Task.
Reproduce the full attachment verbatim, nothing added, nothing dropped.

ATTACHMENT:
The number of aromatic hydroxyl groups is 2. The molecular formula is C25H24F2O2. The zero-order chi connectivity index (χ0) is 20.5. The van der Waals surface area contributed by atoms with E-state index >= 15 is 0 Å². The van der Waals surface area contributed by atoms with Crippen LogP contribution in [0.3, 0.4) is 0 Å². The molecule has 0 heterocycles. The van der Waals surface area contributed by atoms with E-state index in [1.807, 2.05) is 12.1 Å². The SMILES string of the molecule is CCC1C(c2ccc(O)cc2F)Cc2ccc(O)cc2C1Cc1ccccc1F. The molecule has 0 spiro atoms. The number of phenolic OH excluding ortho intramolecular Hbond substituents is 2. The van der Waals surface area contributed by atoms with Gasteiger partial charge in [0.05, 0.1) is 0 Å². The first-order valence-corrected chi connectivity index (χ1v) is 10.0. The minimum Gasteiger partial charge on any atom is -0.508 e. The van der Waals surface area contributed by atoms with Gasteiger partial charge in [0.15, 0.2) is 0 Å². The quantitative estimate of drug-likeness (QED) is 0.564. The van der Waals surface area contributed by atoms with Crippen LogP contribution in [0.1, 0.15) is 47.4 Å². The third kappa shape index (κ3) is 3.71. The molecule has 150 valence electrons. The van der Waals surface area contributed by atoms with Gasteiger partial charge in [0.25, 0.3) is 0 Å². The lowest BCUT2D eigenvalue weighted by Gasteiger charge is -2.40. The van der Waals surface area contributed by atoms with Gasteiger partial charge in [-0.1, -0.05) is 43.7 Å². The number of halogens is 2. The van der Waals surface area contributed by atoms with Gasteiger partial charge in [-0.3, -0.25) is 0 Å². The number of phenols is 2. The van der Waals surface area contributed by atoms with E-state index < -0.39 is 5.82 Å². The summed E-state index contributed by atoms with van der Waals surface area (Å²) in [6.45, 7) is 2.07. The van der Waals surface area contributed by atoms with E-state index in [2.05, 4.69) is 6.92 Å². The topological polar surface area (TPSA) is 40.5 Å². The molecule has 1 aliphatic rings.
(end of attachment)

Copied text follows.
The number of aromatic hydroxyl groups is 2. The molecular formula is C25H24F2O2. The zero-order chi connectivity index (χ0) is 20.5. The van der Waals surface area contributed by atoms with E-state index >= 15 is 0 Å². The van der Waals surface area contributed by atoms with Crippen LogP contribution in [0.3, 0.4) is 0 Å². The molecule has 0 heterocycles. The van der Waals surface area contributed by atoms with E-state index in [1.807, 2.05) is 12.1 Å². The SMILES string of the molecule is CCC1C(c2ccc(O)cc2F)Cc2ccc(O)cc2C1Cc1ccccc1F. The molecule has 0 spiro atoms. The number of phenolic OH excluding ortho intramolecular Hbond substituents is 2. The van der Waals surface area contributed by atoms with Gasteiger partial charge in [0.05, 0.1) is 0 Å². The first-order valence-corrected chi connectivity index (χ1v) is 10.0. The minimum Gasteiger partial charge on any atom is -0.508 e. The van der Waals surface area contributed by atoms with Gasteiger partial charge in [0.15, 0.2) is 0 Å². The quantitative estimate of drug-likeness (QED) is 0.564. The van der Waals surface area contributed by atoms with Crippen LogP contribution in [0.1, 0.15) is 47.4 Å². The third kappa shape index (κ3) is 3.71. The molecule has 150 valence electrons. The van der Waals surface area contributed by atoms with Gasteiger partial charge in [0.25, 0.3) is 0 Å². The lowest BCUT2D eigenvalue weighted by Gasteiger charge is -2.40. The van der Waals surface area contributed by atoms with Gasteiger partial charge in [-0.1, -0.05) is 43.7 Å². The number of halogens is 2. The van der Waals surface area contributed by atoms with Gasteiger partial charge in [-0.3, -0.25) is 0 Å². The number of phenols is 2. The van der Waals surface area contributed by atoms with E-state index < -0.39 is 5.82 Å². The summed E-state index contributed by atoms with van der Waals surface area (Å²) in [6.45, 7) is 2.07. The van der Waals surface area contributed by atoms with E-state index in [2.05, 4.69) is 6.92 Å². The topological polar surface area (TPSA) is 40.5 Å². The molecule has 1 aliphatic rings.